Snowden documents show U.S. subsidizing British electronic spying

Aug. 1, 2013 at 3:57 PM   |   0 comments

LONDON, Aug. 1 (UPI) -- The U.S. government has paid millions of dollars to the British electronic intelligence-gathering agency, documents leaked by Edward Snowden show.

General Communications Headquarters, usually known by the acronym GCHQ, received 100 million pounds (about $150 million) in the past three years, The Guardian reported Thursday. The documents showed the financial support came at a price with GCHQ cooperating with the U.S. National Security Agency and comply with U.S. demands for intelligence, the newspaper said.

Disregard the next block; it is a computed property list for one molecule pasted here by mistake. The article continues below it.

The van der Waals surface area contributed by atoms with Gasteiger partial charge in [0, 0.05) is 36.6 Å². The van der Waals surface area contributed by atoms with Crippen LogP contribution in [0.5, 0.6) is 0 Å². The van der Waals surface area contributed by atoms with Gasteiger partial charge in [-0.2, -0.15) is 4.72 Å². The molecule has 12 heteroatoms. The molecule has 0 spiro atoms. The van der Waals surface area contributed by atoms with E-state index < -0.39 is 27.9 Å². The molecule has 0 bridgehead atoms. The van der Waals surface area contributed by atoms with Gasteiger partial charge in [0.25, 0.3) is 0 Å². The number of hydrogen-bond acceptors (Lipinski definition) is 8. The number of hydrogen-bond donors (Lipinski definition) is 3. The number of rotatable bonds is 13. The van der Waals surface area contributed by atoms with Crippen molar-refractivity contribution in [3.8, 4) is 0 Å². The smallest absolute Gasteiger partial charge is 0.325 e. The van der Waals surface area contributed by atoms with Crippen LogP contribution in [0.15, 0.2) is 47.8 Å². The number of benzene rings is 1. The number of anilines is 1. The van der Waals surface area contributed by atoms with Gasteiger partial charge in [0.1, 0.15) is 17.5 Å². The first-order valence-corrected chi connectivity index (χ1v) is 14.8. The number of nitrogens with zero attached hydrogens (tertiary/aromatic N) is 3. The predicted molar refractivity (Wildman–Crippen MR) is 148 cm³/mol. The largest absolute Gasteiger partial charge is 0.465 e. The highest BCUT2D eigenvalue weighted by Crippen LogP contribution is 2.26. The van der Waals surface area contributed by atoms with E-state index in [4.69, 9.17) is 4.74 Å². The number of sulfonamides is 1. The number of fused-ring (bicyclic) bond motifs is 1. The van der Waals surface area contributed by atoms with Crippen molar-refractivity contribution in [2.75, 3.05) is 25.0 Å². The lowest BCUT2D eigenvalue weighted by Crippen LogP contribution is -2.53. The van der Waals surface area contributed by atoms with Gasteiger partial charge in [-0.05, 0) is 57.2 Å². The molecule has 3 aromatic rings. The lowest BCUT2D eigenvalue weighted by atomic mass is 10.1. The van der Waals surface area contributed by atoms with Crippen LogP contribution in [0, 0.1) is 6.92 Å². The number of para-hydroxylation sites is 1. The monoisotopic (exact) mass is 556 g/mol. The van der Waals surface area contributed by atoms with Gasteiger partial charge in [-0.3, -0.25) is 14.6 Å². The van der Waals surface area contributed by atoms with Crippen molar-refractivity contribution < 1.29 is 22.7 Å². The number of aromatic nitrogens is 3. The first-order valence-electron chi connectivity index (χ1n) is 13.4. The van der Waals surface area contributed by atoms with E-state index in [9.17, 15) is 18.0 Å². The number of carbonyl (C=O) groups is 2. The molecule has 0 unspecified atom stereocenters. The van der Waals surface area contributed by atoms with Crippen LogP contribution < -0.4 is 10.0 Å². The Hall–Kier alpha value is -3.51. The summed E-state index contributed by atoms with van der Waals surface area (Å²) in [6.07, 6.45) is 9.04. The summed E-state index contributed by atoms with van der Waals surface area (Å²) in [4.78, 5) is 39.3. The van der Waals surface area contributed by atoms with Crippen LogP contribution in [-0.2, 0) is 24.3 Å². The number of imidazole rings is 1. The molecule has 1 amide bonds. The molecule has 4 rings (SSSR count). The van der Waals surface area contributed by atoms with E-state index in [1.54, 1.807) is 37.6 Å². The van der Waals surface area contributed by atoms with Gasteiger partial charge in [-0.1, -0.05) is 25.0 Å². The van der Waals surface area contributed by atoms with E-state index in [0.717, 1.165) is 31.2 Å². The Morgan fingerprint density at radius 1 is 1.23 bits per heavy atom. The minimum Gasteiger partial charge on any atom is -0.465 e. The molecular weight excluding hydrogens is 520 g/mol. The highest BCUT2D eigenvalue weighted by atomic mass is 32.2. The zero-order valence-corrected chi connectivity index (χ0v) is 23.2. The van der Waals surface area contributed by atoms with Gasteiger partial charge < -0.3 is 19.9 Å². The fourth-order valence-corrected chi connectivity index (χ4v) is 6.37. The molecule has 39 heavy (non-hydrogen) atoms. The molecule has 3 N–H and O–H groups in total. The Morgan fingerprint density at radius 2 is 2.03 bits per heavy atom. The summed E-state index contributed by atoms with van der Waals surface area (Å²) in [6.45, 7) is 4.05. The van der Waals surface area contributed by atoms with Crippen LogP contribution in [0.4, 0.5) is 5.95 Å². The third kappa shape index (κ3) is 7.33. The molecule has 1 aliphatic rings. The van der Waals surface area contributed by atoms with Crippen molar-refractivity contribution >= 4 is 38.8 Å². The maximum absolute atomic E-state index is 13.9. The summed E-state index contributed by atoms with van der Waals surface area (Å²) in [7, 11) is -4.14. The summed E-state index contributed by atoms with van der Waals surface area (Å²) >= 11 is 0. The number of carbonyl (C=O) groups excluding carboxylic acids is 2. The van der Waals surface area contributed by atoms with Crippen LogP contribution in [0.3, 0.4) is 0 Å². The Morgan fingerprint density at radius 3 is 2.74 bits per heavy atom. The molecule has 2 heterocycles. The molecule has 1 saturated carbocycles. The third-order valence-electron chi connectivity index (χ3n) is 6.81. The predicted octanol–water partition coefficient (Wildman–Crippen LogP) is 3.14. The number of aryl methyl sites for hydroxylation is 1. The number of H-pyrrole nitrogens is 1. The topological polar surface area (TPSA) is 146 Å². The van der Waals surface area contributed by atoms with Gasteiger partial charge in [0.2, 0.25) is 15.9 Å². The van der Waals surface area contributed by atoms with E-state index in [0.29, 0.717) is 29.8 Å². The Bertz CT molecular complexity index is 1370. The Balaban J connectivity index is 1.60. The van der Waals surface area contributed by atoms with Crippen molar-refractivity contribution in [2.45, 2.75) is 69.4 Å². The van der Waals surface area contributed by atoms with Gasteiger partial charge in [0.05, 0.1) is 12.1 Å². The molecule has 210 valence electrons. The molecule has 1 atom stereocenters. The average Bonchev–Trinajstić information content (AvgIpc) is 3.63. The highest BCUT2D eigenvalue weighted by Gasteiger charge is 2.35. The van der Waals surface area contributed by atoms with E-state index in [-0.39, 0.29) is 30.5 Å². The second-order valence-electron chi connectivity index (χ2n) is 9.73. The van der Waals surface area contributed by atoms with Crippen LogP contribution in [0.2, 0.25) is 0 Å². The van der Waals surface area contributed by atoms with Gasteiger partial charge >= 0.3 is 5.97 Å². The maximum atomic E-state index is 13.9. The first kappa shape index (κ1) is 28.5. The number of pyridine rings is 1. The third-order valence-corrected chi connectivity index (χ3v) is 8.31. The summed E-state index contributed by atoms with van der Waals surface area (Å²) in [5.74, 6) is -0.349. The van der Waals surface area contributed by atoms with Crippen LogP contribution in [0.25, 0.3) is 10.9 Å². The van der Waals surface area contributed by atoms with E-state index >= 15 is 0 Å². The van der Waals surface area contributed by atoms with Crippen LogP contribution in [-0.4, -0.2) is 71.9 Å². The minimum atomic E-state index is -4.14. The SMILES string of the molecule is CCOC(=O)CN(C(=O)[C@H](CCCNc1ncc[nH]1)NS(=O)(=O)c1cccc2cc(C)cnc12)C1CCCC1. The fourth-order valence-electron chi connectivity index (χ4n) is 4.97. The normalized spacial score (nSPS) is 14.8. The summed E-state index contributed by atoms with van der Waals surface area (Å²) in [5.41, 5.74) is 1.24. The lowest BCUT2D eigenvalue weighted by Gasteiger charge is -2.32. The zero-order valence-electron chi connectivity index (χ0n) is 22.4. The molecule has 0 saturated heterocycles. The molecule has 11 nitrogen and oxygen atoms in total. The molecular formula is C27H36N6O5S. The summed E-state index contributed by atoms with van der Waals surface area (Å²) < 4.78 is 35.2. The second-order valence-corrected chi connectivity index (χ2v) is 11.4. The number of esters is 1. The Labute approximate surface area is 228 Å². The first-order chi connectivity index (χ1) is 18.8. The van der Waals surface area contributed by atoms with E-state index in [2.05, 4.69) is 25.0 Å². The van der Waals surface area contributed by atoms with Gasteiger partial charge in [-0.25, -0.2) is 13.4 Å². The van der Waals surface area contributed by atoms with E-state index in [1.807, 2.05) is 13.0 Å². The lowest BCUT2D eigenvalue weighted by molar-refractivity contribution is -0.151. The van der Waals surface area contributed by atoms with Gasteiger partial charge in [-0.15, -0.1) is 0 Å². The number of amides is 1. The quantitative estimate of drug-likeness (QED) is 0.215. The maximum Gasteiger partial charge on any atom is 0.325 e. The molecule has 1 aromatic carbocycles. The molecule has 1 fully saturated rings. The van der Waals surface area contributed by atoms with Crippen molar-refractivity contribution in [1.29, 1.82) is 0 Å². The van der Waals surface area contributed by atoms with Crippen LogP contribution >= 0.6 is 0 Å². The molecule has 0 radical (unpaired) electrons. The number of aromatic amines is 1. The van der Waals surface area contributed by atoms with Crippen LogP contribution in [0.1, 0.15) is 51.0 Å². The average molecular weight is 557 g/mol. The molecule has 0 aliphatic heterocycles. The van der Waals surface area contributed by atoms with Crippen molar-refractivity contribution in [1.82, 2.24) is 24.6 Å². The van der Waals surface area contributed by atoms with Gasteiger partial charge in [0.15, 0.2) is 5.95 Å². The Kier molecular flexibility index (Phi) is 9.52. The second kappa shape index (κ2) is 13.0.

One 2010 document said U.S. officials had "raised a number of issues with regards to meeting NSA's minimum expectations." It added GCHQ "still remains short of the full NSA ask."

Snowden has said GCHQ has played a major role in developing techniques for monitoring electronic communications.

"It's not just a U.S. problem," he said. "They are worse than the U.S."

The NSA paid half the cost of GCHQ's listening post in Cyprus, the documents showed. U.S. payments also helped with an overhaul of the intelligence site at Bude in Cornwall, which monitors trans-Atlantic communications.

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